Category Archives: Strategy

Why digital? Because everyone loves a rainbow!

A few years ago it was totally normal to have to convince people that digital was a valid, and important, channel.  That fact is now a given – and yet there are still people who need to be convinced.  One issue is that traditional marketing is a safe option and it has worked in the past.  During this tough economic times people are more wary of trying something “new” (even if strictly speaking digital is no longer new) and this is why they need convincing that they should shift some of their budget from their “safe” traditional channels to this “new” and “dangerous” channel.

The trouble is that this traditional way of splitting budgets no longer matches users needs and behaviours.  How come some pharmaceutical companies are spending less than 5% of marketing and sales budgets on digital when physicians, for example, would like to receive over 60% of their product information online?  This seems like a huge disconnect with reality and customer needs and cannot be sustainable.

HCP information preference

HCP information preference

It also seems rather ludicrous given clear direction from customers, physicians as well as patients, that they want more information and resources digitally, that we still need to stand up and argue the need for more digital to be included in the marketing and communications mix.  We should no longer need to be trying to persuade senior managers on the need for digital – rather we should be working with them to look at how best to integrate on- and off-line resources and how to get a more balanced marketing mix.

There will always be a need off-line materials but they should work in harmony with online elements and all marketing and communication elements should be integrated and optimise each other.  There is no battle between digital and traditional – one is not better than the other on its own.  Rather they tell a far more powerful story when combined in an integrated and strategic way based around customer, and organisation, needs.  Just like a the colours of the rainbow are truly impactful when joined together in a smooth combination, communications should be joined together to provide an impactful and memorable experience for the end audience.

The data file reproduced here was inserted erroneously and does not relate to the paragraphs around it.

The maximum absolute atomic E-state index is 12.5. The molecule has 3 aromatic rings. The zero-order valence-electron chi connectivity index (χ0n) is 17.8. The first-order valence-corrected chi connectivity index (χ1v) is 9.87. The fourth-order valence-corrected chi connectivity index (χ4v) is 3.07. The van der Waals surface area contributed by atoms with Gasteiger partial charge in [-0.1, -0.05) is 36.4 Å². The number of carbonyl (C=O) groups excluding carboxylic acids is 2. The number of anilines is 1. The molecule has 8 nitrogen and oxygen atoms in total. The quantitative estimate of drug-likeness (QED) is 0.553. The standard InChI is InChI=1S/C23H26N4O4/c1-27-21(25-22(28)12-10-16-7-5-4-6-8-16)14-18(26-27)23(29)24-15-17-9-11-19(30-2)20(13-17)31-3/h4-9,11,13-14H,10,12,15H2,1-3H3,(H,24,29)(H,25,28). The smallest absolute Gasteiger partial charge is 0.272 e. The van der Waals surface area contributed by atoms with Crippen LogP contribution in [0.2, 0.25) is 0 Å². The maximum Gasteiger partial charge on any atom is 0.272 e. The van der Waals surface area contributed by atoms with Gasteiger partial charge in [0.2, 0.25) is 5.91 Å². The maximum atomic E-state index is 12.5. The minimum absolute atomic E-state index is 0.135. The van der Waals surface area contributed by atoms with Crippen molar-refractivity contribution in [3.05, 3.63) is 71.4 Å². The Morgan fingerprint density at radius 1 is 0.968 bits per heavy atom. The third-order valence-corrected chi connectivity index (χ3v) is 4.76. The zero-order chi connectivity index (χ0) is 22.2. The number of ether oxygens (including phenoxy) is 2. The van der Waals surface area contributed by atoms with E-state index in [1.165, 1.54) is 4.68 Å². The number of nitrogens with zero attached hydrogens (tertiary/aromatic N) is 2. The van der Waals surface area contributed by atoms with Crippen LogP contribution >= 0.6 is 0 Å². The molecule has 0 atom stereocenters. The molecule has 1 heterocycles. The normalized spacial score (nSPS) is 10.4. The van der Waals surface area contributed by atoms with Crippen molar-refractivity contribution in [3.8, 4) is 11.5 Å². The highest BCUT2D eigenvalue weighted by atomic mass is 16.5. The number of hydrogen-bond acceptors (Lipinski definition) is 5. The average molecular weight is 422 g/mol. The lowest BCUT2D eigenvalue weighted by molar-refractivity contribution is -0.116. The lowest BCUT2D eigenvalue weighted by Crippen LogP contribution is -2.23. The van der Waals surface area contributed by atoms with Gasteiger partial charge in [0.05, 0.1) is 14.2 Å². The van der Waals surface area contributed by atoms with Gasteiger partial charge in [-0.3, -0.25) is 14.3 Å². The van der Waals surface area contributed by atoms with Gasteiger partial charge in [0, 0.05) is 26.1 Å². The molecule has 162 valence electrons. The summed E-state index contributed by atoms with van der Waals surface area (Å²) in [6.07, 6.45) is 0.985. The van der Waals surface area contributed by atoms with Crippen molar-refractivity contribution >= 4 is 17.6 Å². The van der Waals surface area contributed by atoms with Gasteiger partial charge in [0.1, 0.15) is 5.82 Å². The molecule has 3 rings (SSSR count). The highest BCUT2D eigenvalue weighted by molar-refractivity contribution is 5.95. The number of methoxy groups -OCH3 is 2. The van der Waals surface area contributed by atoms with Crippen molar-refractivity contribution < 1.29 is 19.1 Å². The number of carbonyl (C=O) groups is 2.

Right now the pharmaceutical audience is just getting a huge sway of reds and oranges but there are hardly any blues coming through which is not impactful at all.  We need to stop defending why we even need digital, and and stop fighting to get more digital budget, but instead we need to start working on getting the mix and colour combination as perfect as a rainbow.

Rainbow in Sri Lanka

Rainbow in Sri Lanka

Multichannel – not exactly new!

The latest buzzword in the pharmaceutical industry seems to be multichannel marketing or multichannel strategy.  I am reading numerous blog posts about multichannel this and multichannel that, how to do it, how important it is and so forth, and I am also getting increasing requests from clients around the area.  The problem is when I was with McKinsey multi-channel was a buzzword . . . but that was over ten years ago!

Now do not get me wrong I think multichannel strategy and multichannel marketing (two different things) are extremely important.  In fact multichannel marketing really is basic and all companies will be doing some form of multichannel marketing.  The big issue, and the reason it is this year’s phrase du jour, is that very few pharmaceutical companies are demonstrating a clear multichannel strategy and therefore a consistent multichannel approach.

If we take a step back to 1996 and take a look at Tesco, the UK supermarket, and the launch of their Clubcard.  This was done with an integrated PR, TV, press advertising, and in-store support. Whilst this was still pretty much pre-digital this was already using multiple channels to market – namely publication, TV and in-store.

Now jump forward to today and Tesco is still using multiple channels to market – they have however added digital areas such as websites, email and social media.  They still integrate across the channels so the experience the customer gets in-store is mirrored in the other channels.  The messages the customers are exposed to are consistent and match across channels.

Looking at other industries today, such as the highly regulated financial industry, they too generally provide a consistent presence and style across channels.  Lloyds TSB for example matches their advertising (TV, print, etc.) with their in-store and online branding.  There is a clear, consistent look and feel across channels – the customer knows that every touch point, regardless of which channel, is clearly Lloyds TSB.